The most used and least expensive coating is a single-layer of magnesium fluoride (MgF2), but there are also modern broadband multicoatings. Magnesium fluoride, which is also hard-wearing, reduces reflections from 5% to 1%. Modern lens coatings , such as zinc sulphide or titanium dioxide, consist of complex multi-layers and reflect only 0.25% or less to yield an image with maximum brightness and natural colours.
To save money, some optics manufacturers coat only some of the air-to-glass surfaces.
Common Antireflection coatings often look somewhat bluish (since they reflect slightly more blue light than other visible wavelengths), though green and pink tinged coatings are also used.
Binoculars that have so-called "ruby" coatings intended to reduce glare in bright light and improve the contrast between brown and green objects. Avoid any binocular that uses these coatings, it will perform poorly for astronomical use.
But generally, as far as binoculars go, better coatings mean higher cost!

Coating symbols:

Coated (C) - One or more surfaces are coated.
Fully-Coated (FC) - All air-to-glass surfaces are coated but plastic lenses may not be.
Multi-Coated (MC) - One or more surfaces are coated.
Fully Multi-Coated (FMC) - All air-to-glass surfaces are coated.


Binoculars come with two types of focusing mechanisms. Most people opt for the centre-focus model, which uses a centrally mounted wheel to adjust both eyepieces at once. There is also a separate adjustment for the right eyepiece, which helps to correct for any difference in near or farsightedness between your eyes.
The second focusing system uses individually focused eyepieces and has no centrally located focusing mechanism. Even though focusing is slower compared to the previous model, binoculars that use individual focus tend to be more rugged and less prone to moisture infiltrations.

Hermetically sealed binoculars filled with dry gas (usually nitrogen) will not be susceptible to clouding due to condensation at low temperatures; this will also help to prevent mildew, although air may leak in over a period of years if the binoculars are not overhauled.

Modern binoculars have a hinged construction that enables the distance between eyepieces to be adjusted to accommodate viewers with different eye separation. This adjustment feature is lacking on many older binoculars.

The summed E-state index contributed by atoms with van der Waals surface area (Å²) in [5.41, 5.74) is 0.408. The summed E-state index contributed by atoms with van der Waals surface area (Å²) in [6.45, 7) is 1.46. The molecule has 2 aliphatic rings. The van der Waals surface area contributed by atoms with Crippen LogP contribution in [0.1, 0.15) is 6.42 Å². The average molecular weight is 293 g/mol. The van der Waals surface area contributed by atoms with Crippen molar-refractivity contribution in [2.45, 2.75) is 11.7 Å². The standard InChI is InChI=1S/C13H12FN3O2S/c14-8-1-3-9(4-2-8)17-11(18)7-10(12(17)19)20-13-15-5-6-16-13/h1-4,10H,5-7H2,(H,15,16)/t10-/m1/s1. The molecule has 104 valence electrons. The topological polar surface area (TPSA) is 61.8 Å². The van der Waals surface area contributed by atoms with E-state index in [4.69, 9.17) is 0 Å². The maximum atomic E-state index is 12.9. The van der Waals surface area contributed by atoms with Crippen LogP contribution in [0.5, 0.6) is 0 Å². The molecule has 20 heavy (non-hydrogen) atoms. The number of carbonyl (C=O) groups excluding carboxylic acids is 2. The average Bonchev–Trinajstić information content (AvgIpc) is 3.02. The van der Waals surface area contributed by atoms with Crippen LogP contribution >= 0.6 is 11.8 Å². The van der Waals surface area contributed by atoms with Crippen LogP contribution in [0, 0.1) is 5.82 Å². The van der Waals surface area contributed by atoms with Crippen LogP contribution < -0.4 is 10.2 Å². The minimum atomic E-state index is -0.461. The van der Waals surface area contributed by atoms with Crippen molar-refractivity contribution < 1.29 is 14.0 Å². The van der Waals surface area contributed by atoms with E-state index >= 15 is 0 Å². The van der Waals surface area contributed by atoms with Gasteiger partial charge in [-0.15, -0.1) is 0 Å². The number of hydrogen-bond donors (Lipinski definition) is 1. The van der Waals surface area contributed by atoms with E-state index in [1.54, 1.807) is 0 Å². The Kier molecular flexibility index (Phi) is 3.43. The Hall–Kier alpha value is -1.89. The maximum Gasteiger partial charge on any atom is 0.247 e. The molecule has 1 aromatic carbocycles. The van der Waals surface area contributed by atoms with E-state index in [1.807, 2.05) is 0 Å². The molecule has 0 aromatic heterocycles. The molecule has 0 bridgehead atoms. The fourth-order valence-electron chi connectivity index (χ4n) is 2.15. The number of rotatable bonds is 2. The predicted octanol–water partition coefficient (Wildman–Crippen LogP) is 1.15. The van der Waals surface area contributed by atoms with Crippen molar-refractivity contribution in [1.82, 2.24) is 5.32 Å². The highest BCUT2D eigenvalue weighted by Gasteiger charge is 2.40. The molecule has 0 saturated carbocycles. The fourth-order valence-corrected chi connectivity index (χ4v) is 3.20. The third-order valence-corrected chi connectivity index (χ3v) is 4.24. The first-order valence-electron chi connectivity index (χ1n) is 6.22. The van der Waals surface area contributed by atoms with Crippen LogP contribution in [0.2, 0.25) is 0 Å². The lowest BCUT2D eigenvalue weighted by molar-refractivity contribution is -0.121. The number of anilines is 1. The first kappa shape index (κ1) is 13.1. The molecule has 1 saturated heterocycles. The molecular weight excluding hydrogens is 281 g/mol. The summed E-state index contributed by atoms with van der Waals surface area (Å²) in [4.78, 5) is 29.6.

Because binoculars are basically two small telescopes mounted side by side, an error in collimation (optical and mechanical alignment) can lead to numerous problems including eyestrain and double-images. For most binoculars collimation problems are not immediately obvious when you first pick the instrument up and view through it. If after using the binoculars for several minutes your eyes feel uncomfortable as they compensate for the barrel misalignment, most probably the binoculars are out of collimation, which means that the two barrels don't point in the same direction. This is a serious problem, and you shouldn't buy those binoculars.

Keep your binoculars in their protective carrying case to prevent dust and grit getting into the mechanism. This can clog up the oils and make the controls grind which could eventually seize up. Also avoid knocking them-prisms are often mounted lightly and a bump can misalign one, causing double vision. For the best view keep the front and rear lens surfaces clean with optical cleaning fluid and a soft lint free cloth.

The following gives a guide as to what to expect to pay:

8x30 binoculars from £30
7x50 binoculars from £49
10x50 binoculars from £49
20x80 binoculars from £450


With the 20x80 binoculars you will need a tripod stand, which may cost around £50.


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L

Posts: 129605
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Carl Zeiss Jena 7x50 Binoctar.

These binoculars were produced by the  Eastern Germany Carl Zeiss company (DDR).
The exit pupil size is perfect for astronomy and low-light nature watching. 
The rubber-armoured Porro-prism design will help protect the glasses.
The multi-coated BaK-4 lenses produce clean luminous, high contrast  images with  impressive colour rendering, and are ideal for  astronomy.
The individual eyepiece focusing is ideal for astronomy work; where the protection from dust and moisture is of particular importance.

Specification:

Magnification: x7
FOV 128m at 1000m (7.3 degrees)
Brightness: 51.02
Exit Pupil [mm]:     7.14
Lens coating: T3M Multi-coated
Construction: Bak-4/Porro
Weight: 1010g